Industry leaders have called on the government to compensate companies whose trucks are stranded at Dover, after ministers were accused of deliberately misleading the public about the extent of the crisis.
An emergency session of the Business, Energy and Industrial Strategy (BEIS) committee this afternoon was told at least 4,000 lorries were stranded on their way to the port, rather than the 150 previously claimed by the government, with some estimates as high as 7,000.
The PM was also slammed for announcing the new strain of Covid on Saturday without warning the industry or the ports of what one transport boss described as the worst chaos ever seen by the supply chain.
“There are roughly 4,000 lorries on their way to Dover at various points,” FDF CEO Ian Wright told the committee, claiming the government had bungled its handling of the announcement, which prompted France to close its border.
“There are dozens of lorries with products that are going off,” he said. “There’s a huge hit happening, as we speak, to Scottish seafood.
“Much of this could have been avoided. The government knew this would happen when they made their announcement. Chris Whitty, probably quite rightly, went out of his way to scaremonger the population about the new variant of Covid. All of this could have been predicted.
“I don’t know whether the government made the authorities at Dover aware of this announcement but it doesn’t look like it, and the consequence has been this chaos.
“You didn’t have to be Mystic Meg to know what was coming.”
Wright added: ”I believe it’s incumbent on the government to come forward and compensate those that have been affected.”
He said it was “astonishing” the government was planning to compensate families whose travel plans had been hit by the extension of tier 4 restrictions but had offered no financial support for companies hit by the port chaos.
The FDF is warning the Scottish seafood sector alone is losing “millions of pounds a day” because of the crisis, with products such as salmon and lobster having to be destroyed.
“Short of opening a lobster shack on the M20 and selling it to the French drivers, there’s nothing they can do,” said Wright.
He said a huge range of ingredients across the food industry were impacted by the delays, which he warned would make preparations for the end of the Brexit transition period even more difficult.
“Many, many businesses have stockpiled ingredients but many will have planned to build those stocks in the week after Christmas. If those lorries are in the wrong place as a consequence of all of this, that stock-building may not be possible.”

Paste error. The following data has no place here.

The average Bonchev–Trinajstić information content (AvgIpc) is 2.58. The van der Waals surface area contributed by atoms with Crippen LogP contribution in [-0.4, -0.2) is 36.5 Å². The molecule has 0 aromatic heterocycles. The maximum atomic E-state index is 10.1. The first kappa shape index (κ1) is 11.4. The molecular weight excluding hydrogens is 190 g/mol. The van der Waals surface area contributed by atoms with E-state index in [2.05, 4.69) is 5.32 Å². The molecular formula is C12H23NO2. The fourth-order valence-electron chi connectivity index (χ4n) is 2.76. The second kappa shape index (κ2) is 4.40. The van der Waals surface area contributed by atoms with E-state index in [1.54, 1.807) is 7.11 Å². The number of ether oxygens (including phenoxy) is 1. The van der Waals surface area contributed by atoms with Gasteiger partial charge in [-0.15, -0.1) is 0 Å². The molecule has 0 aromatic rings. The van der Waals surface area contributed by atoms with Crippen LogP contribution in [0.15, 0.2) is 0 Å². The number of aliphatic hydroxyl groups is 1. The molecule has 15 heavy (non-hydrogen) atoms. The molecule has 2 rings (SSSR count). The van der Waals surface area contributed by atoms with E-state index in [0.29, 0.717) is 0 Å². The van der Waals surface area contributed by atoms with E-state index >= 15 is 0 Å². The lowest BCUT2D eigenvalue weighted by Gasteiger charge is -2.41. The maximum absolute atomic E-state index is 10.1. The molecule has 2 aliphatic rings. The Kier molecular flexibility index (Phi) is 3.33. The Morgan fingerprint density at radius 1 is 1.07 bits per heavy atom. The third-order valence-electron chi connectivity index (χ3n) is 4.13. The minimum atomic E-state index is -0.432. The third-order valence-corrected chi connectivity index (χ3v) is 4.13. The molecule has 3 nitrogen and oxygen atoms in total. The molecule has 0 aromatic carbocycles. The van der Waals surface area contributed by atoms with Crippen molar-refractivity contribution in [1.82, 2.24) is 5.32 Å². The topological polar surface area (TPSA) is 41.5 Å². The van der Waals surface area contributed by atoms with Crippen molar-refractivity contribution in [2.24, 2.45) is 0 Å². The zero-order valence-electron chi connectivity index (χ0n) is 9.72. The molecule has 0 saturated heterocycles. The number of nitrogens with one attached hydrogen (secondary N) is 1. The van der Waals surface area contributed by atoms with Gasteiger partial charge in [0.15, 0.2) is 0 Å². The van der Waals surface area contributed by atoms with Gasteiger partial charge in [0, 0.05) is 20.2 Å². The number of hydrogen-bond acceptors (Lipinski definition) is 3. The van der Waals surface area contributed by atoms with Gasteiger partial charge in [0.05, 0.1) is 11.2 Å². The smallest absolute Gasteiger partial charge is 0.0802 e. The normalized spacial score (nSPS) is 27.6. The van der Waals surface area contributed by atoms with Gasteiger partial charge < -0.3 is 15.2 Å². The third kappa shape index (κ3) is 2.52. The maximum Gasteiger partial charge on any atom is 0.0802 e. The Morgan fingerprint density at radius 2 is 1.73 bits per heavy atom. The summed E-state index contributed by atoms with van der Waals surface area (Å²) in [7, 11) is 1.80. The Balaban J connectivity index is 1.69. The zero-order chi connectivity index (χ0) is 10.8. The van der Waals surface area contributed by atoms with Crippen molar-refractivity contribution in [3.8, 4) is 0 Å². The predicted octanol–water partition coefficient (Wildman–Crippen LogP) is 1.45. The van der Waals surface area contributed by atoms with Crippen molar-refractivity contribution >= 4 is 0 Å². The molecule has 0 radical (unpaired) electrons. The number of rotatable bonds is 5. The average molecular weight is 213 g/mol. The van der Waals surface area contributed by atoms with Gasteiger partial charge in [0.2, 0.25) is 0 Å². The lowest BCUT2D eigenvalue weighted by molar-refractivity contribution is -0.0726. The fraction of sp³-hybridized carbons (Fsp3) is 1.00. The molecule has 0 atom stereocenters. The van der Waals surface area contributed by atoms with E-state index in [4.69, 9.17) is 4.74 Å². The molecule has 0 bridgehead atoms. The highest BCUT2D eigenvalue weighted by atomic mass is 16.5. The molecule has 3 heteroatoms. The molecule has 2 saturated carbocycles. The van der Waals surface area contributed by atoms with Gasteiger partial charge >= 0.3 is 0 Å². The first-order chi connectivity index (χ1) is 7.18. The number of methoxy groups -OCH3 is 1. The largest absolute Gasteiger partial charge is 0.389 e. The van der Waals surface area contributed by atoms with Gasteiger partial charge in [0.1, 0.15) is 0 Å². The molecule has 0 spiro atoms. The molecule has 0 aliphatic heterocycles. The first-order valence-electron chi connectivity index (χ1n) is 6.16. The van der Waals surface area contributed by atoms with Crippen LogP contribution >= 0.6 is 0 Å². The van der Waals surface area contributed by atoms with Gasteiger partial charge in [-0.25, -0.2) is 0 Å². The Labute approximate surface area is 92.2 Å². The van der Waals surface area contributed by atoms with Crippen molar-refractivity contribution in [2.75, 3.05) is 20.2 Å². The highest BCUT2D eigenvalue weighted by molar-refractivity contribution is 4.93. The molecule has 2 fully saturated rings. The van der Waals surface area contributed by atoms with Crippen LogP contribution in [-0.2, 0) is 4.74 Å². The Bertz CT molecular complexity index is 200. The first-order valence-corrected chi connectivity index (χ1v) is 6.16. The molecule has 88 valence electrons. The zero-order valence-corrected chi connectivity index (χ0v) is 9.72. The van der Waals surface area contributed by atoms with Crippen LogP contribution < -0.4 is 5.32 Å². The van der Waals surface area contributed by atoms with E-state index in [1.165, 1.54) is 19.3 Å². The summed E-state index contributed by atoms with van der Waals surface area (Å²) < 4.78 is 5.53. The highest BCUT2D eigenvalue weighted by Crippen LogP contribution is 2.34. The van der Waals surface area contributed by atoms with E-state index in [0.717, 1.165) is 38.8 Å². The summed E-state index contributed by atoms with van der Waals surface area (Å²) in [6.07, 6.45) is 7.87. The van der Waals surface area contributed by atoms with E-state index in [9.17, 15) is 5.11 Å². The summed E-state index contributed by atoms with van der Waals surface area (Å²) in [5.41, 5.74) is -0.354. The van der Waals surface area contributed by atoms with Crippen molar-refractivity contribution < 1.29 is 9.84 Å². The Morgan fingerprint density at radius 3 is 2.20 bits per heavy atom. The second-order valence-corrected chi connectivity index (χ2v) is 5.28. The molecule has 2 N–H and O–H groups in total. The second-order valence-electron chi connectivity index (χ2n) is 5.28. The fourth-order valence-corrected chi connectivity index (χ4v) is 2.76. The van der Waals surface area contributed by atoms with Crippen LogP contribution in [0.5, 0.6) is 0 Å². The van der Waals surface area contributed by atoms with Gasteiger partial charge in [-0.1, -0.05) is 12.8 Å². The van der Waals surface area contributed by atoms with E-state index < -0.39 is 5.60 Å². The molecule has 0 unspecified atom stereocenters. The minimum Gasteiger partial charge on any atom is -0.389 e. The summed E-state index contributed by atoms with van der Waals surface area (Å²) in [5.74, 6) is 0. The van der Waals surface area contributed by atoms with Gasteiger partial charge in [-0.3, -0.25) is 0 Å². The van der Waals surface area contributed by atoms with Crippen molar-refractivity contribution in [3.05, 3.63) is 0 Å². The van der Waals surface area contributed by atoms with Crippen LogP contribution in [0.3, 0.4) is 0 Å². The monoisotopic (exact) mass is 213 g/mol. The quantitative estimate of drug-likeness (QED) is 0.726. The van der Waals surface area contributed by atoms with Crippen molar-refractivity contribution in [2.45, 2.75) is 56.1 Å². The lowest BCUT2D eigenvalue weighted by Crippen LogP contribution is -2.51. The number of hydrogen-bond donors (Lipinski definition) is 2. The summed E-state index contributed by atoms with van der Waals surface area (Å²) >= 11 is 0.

BRC director of food and sustainability Andrew Opie admitted retailers had also been completely taken by surprise by the government’s announcement, although he said supermarkets would not be seeking compensation.
“The thing that surprised us was the speed of the announcement and the speed of the closure,” he said.
This morning Opie warned supermarkets would begin to run out of a raft of fresh food items unless a solution to the crisis was found within 24 hours. He told the committee: “We’re told by members unless the borders open fully we will see problems from 27 December.”
Duncan Buchanan, policy director of the Road Haulage Association, said by the end of today as many as 7,000 trucks could be delayed.
He told the committee the disruption would mean companies that had been planning to stockpile for Brexit being unable to build up their capacity as planned.
“The disruption to the supply chain is enormous,” he said. “There are hundreds and hundreds of lorries all over Kent.
“This is a supply chain disruption that is far more widespread then we have been used to dealing with.
“This is the start of a very, very serious supply chain disruption, the likes of which we have never experienced.
“Retailers have spoken about how they are prepared for Christmas but the reality is unless this situation recovers very fast, we are going to see the shops stock affected after Christmas.”
Amid fears that a no-deal Brexit could see lorries routinely marooned in Kent, Buchanan added: “If we are going to see thousands of lorries staying at Manston airfield on a regular basis it’s just catastrophic.”
FDF boss Wright said he feared the scenes currently witnessed at Dover could be repeated as a result of a failure to reach a trade agreement.
“These scenes at Dover could be replicated at any point going forward,” he said. “We have seen some of those scenes before.
”Operation Stack is almost a medieval ritual now but the impact of this on the supply chain is the concern. I think you will see this again, particularly if we get a no-deal Brexit with the imposition of tariffs. It won’t necessarily be as bad as this but this will become a commonplace thing.”